Sleeping Beauty is also one last hurrah for the smooth lines and hand-painted colors that were common for the time. Beginning with 101 Dalmatians, the animation team would switch to Xerox in order to quickly capture and ink their drawings. For better or worse, this resulted in animation with scratchy, unpolished lines that reveals every detail of the artists’ work. Disney’s style would remain this way until the computerized CAPS system came along in the 90’s.
The Mistress of All Evil
Sleeping Beauty‘s greatest triumph is its antagonist, the wicked fairy Maleficent. She is elegant, poised, even cordial at times. You could almost think she can be reasoned with. Yet it’s all a mask for the roiling fury beneath. One small slight, such as a forgotten invitation, makes her erupt in dangerous ways. But even when she loses her temper, she never loses her head. Always cunning, she remains two steps ahead of the heroes.
Though we’re already aware of Maleficent’s evil nature, there are subtle changes in her design as the film progresses. These occur to make her more monstrous in our eyes. Her skin shade alters from a pale green to a sicklier chartreuse. Her face elongates until you could cut yourself on the sharp corners of her cheekbones and chin. All this builds up to the climax where she becomes fully terrifying inside and out: her transformation into a fire-breathing dragon.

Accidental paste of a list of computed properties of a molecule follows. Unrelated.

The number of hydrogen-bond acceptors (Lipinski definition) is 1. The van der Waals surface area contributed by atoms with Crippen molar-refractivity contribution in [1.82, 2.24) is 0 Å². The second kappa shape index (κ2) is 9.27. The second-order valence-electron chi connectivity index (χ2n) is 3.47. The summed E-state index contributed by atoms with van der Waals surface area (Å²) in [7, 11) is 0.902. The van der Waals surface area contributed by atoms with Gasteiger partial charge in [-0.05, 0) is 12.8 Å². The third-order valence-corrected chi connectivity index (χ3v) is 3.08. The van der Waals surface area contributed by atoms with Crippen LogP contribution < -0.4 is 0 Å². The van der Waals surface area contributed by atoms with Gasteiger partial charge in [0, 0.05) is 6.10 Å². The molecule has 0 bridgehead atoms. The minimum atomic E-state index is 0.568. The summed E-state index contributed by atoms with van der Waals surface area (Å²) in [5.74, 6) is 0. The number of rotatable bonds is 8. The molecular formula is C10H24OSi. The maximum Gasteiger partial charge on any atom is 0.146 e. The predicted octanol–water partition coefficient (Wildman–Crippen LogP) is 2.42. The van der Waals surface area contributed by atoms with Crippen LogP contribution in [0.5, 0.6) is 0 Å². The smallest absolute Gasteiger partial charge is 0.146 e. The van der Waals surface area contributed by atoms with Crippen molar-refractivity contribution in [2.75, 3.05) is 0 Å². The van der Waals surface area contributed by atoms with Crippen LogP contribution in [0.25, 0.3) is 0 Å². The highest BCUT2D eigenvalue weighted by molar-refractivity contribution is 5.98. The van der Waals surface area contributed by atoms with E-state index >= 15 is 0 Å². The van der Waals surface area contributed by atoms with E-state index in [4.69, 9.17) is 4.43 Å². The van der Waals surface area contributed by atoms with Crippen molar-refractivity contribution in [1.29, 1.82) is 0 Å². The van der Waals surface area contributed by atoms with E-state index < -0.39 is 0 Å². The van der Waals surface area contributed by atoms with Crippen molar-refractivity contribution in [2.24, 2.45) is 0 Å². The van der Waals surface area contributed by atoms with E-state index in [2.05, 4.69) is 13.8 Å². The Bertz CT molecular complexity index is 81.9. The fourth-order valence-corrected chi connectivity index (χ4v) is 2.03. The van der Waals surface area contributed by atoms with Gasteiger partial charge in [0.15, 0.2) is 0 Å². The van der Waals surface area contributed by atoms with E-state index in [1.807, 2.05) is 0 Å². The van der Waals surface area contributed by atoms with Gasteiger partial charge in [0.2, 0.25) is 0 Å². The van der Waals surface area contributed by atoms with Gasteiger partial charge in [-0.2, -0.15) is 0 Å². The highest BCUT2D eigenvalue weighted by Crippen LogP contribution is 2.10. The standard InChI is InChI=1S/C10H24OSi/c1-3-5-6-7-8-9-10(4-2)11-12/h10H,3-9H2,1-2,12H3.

Color Me Enchanted
The colors utilized are vital in establishing the mood of this magic kingdom’s locales. Royal purple tints drape Aurora’s sleeping chamber. Decaying green hues fill Maleficent’s crumbling fortress. Yellow dragon flames blaze against a stormy grey sky in the finale.
The best use of color, however, is when it represents a character; similar to how a leitmotif in a score symbolizes a theme or person. The Good Fairies are the prime example. Flora, the leader and the most traditionally feminine, is obsessed with pink. She gifts infant Aurora beauty, a standard held by most women but not the most important. The fairy Merryweather associates herself with blue, a color usually geared toward boys. She’s also more practical and a bit wiser. While we may never know what her intended gift for Aurora would have been, she does cast the spell that changes an untimely death to a less harmful slumber.